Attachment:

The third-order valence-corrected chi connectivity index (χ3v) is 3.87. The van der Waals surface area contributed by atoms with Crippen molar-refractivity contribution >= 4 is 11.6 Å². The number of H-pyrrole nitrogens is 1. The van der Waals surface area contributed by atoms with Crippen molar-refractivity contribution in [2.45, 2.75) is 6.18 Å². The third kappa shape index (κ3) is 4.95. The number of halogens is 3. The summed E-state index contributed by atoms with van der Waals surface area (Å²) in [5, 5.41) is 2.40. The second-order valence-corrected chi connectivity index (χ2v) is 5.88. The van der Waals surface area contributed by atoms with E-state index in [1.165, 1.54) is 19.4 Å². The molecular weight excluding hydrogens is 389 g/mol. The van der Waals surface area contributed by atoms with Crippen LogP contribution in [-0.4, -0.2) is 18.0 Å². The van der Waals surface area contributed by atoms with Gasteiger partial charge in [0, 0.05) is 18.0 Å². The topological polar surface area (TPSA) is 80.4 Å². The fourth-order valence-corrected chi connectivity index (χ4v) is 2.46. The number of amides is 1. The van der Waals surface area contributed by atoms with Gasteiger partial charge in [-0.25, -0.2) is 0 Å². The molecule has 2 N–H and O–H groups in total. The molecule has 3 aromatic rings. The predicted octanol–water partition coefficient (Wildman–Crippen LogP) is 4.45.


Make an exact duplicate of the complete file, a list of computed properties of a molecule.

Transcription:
The third-order valence-corrected chi connectivity index (χ3v) is 3.87. The van der Waals surface area contributed by atoms with Crippen molar-refractivity contribution >= 4 is 11.6 Å². The number of H-pyrrole nitrogens is 1. The van der Waals surface area contributed by atoms with Crippen molar-refractivity contribution in [2.45, 2.75) is 6.18 Å². The third kappa shape index (κ3) is 4.95. The number of halogens is 3. The summed E-state index contributed by atoms with van der Waals surface area (Å²) in [5, 5.41) is 2.40. The second-order valence-corrected chi connectivity index (χ2v) is 5.88. The van der Waals surface area contributed by atoms with E-state index in [1.165, 1.54) is 19.4 Å². The molecular weight excluding hydrogens is 389 g/mol. The van der Waals surface area contributed by atoms with Crippen LogP contribution in [-0.4, -0.2) is 18.0 Å². The van der Waals surface area contributed by atoms with Gasteiger partial charge in [0, 0.05) is 18.0 Å². The topological polar surface area (TPSA) is 80.4 Å². The fourth-order valence-corrected chi connectivity index (χ4v) is 2.46. The number of amides is 1. The van der Waals surface area contributed by atoms with Gasteiger partial charge in [-0.25, -0.2) is 0 Å². The molecule has 2 N–H and O–H groups in total. The molecule has 3 aromatic rings. The predicted octanol–water partition coefficient (Wildman–Crippen LogP) is 4.45.